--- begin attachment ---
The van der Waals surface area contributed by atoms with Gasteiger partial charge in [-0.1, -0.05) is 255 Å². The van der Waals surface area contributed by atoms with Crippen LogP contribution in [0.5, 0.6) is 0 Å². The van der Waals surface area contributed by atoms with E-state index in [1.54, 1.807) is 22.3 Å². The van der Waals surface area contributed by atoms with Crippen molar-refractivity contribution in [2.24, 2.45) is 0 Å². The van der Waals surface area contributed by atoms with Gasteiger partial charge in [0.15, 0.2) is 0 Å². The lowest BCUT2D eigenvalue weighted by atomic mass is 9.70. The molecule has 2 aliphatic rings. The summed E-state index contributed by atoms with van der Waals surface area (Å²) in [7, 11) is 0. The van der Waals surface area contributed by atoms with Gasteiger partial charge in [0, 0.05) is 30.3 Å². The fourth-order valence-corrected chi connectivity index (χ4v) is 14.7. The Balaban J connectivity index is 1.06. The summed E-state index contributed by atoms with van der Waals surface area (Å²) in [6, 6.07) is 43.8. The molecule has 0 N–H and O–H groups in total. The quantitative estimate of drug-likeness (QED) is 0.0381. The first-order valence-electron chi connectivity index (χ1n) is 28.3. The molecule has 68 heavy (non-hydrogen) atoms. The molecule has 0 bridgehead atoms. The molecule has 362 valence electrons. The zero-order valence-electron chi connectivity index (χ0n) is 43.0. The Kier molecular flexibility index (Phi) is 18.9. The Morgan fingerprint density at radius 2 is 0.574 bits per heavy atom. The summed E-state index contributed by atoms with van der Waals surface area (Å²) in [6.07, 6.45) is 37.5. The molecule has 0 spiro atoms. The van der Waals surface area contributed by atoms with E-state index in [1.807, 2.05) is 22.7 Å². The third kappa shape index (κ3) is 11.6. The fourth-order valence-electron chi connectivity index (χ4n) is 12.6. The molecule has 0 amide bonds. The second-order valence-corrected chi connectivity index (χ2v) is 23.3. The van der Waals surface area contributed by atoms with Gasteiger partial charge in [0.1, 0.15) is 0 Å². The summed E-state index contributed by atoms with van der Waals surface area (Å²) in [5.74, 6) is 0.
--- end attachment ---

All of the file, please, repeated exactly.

The van der Waals surface area contributed by atoms with Gasteiger partial charge in [-0.1, -0.05) is 255 Å². The van der Waals surface area contributed by atoms with Crippen LogP contribution in [0.5, 0.6) is 0 Å². The van der Waals surface area contributed by atoms with E-state index in [1.54, 1.807) is 22.3 Å². The van der Waals surface area contributed by atoms with Crippen molar-refractivity contribution in [2.24, 2.45) is 0 Å². The van der Waals surface area contributed by atoms with Gasteiger partial charge in [0.15, 0.2) is 0 Å². The lowest BCUT2D eigenvalue weighted by atomic mass is 9.70. The molecule has 2 aliphatic rings. The summed E-state index contributed by atoms with van der Waals surface area (Å²) in [7, 11) is 0. The van der Waals surface area contributed by atoms with Gasteiger partial charge in [0, 0.05) is 30.3 Å². The fourth-order valence-corrected chi connectivity index (χ4v) is 14.7. The Balaban J connectivity index is 1.06. The summed E-state index contributed by atoms with van der Waals surface area (Å²) in [6, 6.07) is 43.8. The molecule has 0 N–H and O–H groups in total. The quantitative estimate of drug-likeness (QED) is 0.0381. The first-order valence-electron chi connectivity index (χ1n) is 28.3. The molecule has 68 heavy (non-hydrogen) atoms. The molecule has 0 bridgehead atoms. The molecule has 362 valence electrons. The zero-order valence-electron chi connectivity index (χ0n) is 43.0. The Kier molecular flexibility index (Phi) is 18.9. The Morgan fingerprint density at radius 2 is 0.574 bits per heavy atom. The summed E-state index contributed by atoms with van der Waals surface area (Å²) in [6.07, 6.45) is 37.5. The molecule has 0 spiro atoms. The van der Waals surface area contributed by atoms with E-state index in [1.807, 2.05) is 22.7 Å². The third kappa shape index (κ3) is 11.6. The fourth-order valence-electron chi connectivity index (χ4n) is 12.6. The molecule has 0 amide bonds. The second-order valence-corrected chi connectivity index (χ2v) is 23.3. The van der Waals surface area contributed by atoms with Gasteiger partial charge in [0.1, 0.15) is 0 Å². The summed E-state index contributed by atoms with van der Waals surface area (Å²) in [5.74, 6) is 0.